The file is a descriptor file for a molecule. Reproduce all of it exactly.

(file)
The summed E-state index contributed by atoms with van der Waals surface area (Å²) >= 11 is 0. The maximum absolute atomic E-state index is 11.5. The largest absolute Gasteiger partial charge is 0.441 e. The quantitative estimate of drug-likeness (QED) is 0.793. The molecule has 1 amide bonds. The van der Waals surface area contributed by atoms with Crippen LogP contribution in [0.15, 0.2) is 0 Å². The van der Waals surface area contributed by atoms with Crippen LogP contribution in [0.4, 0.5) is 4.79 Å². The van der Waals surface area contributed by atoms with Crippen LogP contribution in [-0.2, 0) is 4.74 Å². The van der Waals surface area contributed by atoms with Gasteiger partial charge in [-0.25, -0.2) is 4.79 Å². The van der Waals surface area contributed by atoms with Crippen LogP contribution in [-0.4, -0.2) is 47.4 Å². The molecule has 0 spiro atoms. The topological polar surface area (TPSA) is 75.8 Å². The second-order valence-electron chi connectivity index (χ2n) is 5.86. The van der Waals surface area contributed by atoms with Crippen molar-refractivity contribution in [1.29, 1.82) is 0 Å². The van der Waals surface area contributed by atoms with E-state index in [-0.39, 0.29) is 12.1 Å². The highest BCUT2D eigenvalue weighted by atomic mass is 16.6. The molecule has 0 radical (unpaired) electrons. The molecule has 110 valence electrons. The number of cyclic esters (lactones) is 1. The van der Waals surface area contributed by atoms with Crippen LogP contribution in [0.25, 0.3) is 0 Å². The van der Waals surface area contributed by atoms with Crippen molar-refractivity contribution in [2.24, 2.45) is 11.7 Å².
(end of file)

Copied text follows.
The summed E-state index contributed by atoms with van der Waals surface area (Å²) >= 11 is 0. The maximum absolute atomic E-state index is 11.5. The largest absolute Gasteiger partial charge is 0.441 e. The quantitative estimate of drug-likeness (QED) is 0.793. The molecule has 1 amide bonds. The van der Waals surface area contributed by atoms with Crippen LogP contribution in [0.15, 0.2) is 0 Å². The van der Waals surface area contributed by atoms with Crippen LogP contribution in [0.4, 0.5) is 4.79 Å². The van der Waals surface area contributed by atoms with Crippen LogP contribution in [-0.2, 0) is 4.74 Å². The van der Waals surface area contributed by atoms with Gasteiger partial charge in [-0.25, -0.2) is 4.79 Å². The van der Waals surface area contributed by atoms with Crippen LogP contribution in [-0.4, -0.2) is 47.4 Å². The molecule has 0 spiro atoms. The topological polar surface area (TPSA) is 75.8 Å². The second-order valence-electron chi connectivity index (χ2n) is 5.86. The van der Waals surface area contributed by atoms with Crippen molar-refractivity contribution in [1.29, 1.82) is 0 Å². The van der Waals surface area contributed by atoms with E-state index in [-0.39, 0.29) is 12.1 Å². The highest BCUT2D eigenvalue weighted by atomic mass is 16.6. The molecule has 0 radical (unpaired) electrons. The molecule has 110 valence electrons. The number of cyclic esters (lactones) is 1. The van der Waals surface area contributed by atoms with Crippen LogP contribution in [0.25, 0.3) is 0 Å². The van der Waals surface area contributed by atoms with Crippen molar-refractivity contribution in [2.24, 2.45) is 11.7 Å².